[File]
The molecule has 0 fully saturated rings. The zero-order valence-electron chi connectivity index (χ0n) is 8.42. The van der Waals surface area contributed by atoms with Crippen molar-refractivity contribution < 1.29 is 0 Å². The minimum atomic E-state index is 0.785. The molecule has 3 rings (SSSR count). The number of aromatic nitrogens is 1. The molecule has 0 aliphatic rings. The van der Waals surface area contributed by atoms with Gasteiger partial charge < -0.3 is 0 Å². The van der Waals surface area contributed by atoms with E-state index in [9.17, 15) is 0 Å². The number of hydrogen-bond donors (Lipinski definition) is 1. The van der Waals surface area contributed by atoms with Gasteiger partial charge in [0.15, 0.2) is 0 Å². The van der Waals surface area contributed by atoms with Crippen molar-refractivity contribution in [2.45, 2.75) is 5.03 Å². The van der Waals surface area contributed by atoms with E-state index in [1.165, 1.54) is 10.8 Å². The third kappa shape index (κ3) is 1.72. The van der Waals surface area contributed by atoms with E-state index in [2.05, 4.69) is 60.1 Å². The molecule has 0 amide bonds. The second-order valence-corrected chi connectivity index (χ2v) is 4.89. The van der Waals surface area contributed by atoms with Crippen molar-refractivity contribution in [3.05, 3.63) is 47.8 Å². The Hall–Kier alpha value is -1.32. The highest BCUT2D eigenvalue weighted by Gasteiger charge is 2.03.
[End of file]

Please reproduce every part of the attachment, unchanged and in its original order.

The molecule has 0 fully saturated rings. The zero-order valence-electron chi connectivity index (χ0n) is 8.42. The van der Waals surface area contributed by atoms with Crippen molar-refractivity contribution < 1.29 is 0 Å². The minimum atomic E-state index is 0.785. The molecule has 3 rings (SSSR count). The number of aromatic nitrogens is 1. The molecule has 0 aliphatic rings. The van der Waals surface area contributed by atoms with Gasteiger partial charge < -0.3 is 0 Å². The van der Waals surface area contributed by atoms with E-state index in [9.17, 15) is 0 Å². The number of hydrogen-bond donors (Lipinski definition) is 1. The van der Waals surface area contributed by atoms with Gasteiger partial charge in [0.15, 0.2) is 0 Å². The van der Waals surface area contributed by atoms with Crippen molar-refractivity contribution in [2.45, 2.75) is 5.03 Å². The van der Waals surface area contributed by atoms with E-state index in [1.165, 1.54) is 10.8 Å². The third kappa shape index (κ3) is 1.72. The van der Waals surface area contributed by atoms with E-state index in [2.05, 4.69) is 60.1 Å². The molecule has 0 amide bonds. The second-order valence-corrected chi connectivity index (χ2v) is 4.89. The van der Waals surface area contributed by atoms with Crippen molar-refractivity contribution in [3.05, 3.63) is 47.8 Å². The Hall–Kier alpha value is -1.32. The highest BCUT2D eigenvalue weighted by Gasteiger charge is 2.03.